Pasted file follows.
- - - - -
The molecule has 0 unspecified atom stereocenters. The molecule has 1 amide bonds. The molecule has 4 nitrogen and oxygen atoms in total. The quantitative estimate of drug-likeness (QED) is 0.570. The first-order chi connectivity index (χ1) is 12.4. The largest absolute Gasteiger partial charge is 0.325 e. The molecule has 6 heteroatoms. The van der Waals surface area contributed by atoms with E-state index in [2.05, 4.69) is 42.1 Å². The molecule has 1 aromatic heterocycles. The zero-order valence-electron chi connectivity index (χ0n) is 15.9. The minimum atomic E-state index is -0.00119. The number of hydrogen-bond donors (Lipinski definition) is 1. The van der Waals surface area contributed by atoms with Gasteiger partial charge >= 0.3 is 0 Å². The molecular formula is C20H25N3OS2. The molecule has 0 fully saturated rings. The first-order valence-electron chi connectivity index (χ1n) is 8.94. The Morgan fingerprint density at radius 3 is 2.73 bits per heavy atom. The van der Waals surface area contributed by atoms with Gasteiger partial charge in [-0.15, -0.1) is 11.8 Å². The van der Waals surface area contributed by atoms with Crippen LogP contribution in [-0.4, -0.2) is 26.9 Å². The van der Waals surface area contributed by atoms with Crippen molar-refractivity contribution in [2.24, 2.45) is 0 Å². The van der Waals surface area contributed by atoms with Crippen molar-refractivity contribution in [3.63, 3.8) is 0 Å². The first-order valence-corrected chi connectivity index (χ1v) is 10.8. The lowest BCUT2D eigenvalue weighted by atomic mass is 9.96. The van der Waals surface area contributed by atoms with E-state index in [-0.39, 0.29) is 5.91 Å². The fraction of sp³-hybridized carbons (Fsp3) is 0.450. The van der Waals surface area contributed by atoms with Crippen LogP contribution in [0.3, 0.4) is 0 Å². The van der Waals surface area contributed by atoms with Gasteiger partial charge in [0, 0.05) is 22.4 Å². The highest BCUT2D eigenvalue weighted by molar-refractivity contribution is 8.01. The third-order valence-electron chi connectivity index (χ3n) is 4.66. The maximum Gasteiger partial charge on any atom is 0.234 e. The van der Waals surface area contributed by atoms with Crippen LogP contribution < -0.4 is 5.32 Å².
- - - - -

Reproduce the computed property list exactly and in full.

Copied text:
The molecule has 0 unspecified atom stereocenters. The molecule has 1 amide bonds. The molecule has 4 nitrogen and oxygen atoms in total. The quantitative estimate of drug-likeness (QED) is 0.570. The first-order chi connectivity index (χ1) is 12.4. The largest absolute Gasteiger partial charge is 0.325 e. The molecule has 6 heteroatoms. The van der Waals surface area contributed by atoms with E-state index in [2.05, 4.69) is 42.1 Å². The molecule has 1 aromatic heterocycles. The zero-order valence-electron chi connectivity index (χ0n) is 15.9. The minimum atomic E-state index is -0.00119. The number of hydrogen-bond donors (Lipinski definition) is 1. The van der Waals surface area contributed by atoms with Gasteiger partial charge >= 0.3 is 0 Å². The molecular formula is C20H25N3OS2. The molecule has 0 fully saturated rings. The first-order valence-electron chi connectivity index (χ1n) is 8.94. The Morgan fingerprint density at radius 3 is 2.73 bits per heavy atom. The van der Waals surface area contributed by atoms with Gasteiger partial charge in [-0.15, -0.1) is 11.8 Å². The van der Waals surface area contributed by atoms with Crippen LogP contribution in [-0.4, -0.2) is 26.9 Å². The van der Waals surface area contributed by atoms with Crippen molar-refractivity contribution in [2.24, 2.45) is 0 Å². The van der Waals surface area contributed by atoms with Crippen molar-refractivity contribution in [3.63, 3.8) is 0 Å². The first-order valence-corrected chi connectivity index (χ1v) is 10.8. The lowest BCUT2D eigenvalue weighted by atomic mass is 9.96. The van der Waals surface area contributed by atoms with E-state index in [-0.39, 0.29) is 5.91 Å². The fraction of sp³-hybridized carbons (Fsp3) is 0.450. The van der Waals surface area contributed by atoms with Crippen LogP contribution in [0.3, 0.4) is 0 Å². The van der Waals surface area contributed by atoms with Gasteiger partial charge in [0, 0.05) is 22.4 Å². The highest BCUT2D eigenvalue weighted by molar-refractivity contribution is 8.01. The third-order valence-electron chi connectivity index (χ3n) is 4.66. The maximum Gasteiger partial charge on any atom is 0.234 e. The van der Waals surface area contributed by atoms with Crippen LogP contribution < -0.4 is 5.32 Å².